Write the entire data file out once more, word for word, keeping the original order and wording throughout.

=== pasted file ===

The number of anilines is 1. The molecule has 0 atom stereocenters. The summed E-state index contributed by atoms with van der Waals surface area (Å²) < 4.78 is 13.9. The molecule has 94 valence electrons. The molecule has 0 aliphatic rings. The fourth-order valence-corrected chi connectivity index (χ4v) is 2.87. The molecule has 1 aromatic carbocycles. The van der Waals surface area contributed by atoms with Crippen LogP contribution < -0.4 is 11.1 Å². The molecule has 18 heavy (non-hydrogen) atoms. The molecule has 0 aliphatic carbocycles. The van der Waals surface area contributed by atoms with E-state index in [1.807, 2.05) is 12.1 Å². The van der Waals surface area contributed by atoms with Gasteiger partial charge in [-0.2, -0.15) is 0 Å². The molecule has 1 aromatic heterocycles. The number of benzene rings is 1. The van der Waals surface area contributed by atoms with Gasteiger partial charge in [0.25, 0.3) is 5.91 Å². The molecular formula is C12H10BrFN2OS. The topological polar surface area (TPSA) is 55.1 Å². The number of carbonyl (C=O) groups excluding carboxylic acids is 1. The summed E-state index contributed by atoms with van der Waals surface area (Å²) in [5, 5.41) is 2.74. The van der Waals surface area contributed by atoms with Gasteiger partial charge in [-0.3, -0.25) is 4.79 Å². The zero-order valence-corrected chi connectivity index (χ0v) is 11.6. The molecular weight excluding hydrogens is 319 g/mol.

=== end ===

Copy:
The number of anilines is 1. The molecule has 0 atom stereocenters. The summed E-state index contributed by atoms with van der Waals surface area (Å²) < 4.78 is 13.9. The molecule has 94 valence electrons. The molecule has 0 aliphatic rings. The fourth-order valence-corrected chi connectivity index (χ4v) is 2.87. The molecule has 1 aromatic carbocycles. The van der Waals surface area contributed by atoms with Crippen LogP contribution < -0.4 is 11.1 Å². The molecule has 18 heavy (non-hydrogen) atoms. The molecule has 0 aliphatic carbocycles. The van der Waals surface area contributed by atoms with E-state index in [1.807, 2.05) is 12.1 Å². The van der Waals surface area contributed by atoms with Gasteiger partial charge in [-0.2, -0.15) is 0 Å². The molecule has 1 aromatic heterocycles. The number of benzene rings is 1. The van der Waals surface area contributed by atoms with Gasteiger partial charge in [0.25, 0.3) is 5.91 Å². The molecular formula is C12H10BrFN2OS. The topological polar surface area (TPSA) is 55.1 Å². The number of carbonyl (C=O) groups excluding carboxylic acids is 1. The summed E-state index contributed by atoms with van der Waals surface area (Å²) in [5, 5.41) is 2.74. The van der Waals surface area contributed by atoms with Gasteiger partial charge in [-0.3, -0.25) is 4.79 Å². The zero-order valence-corrected chi connectivity index (χ0v) is 11.6. The molecular weight excluding hydrogens is 319 g/mol.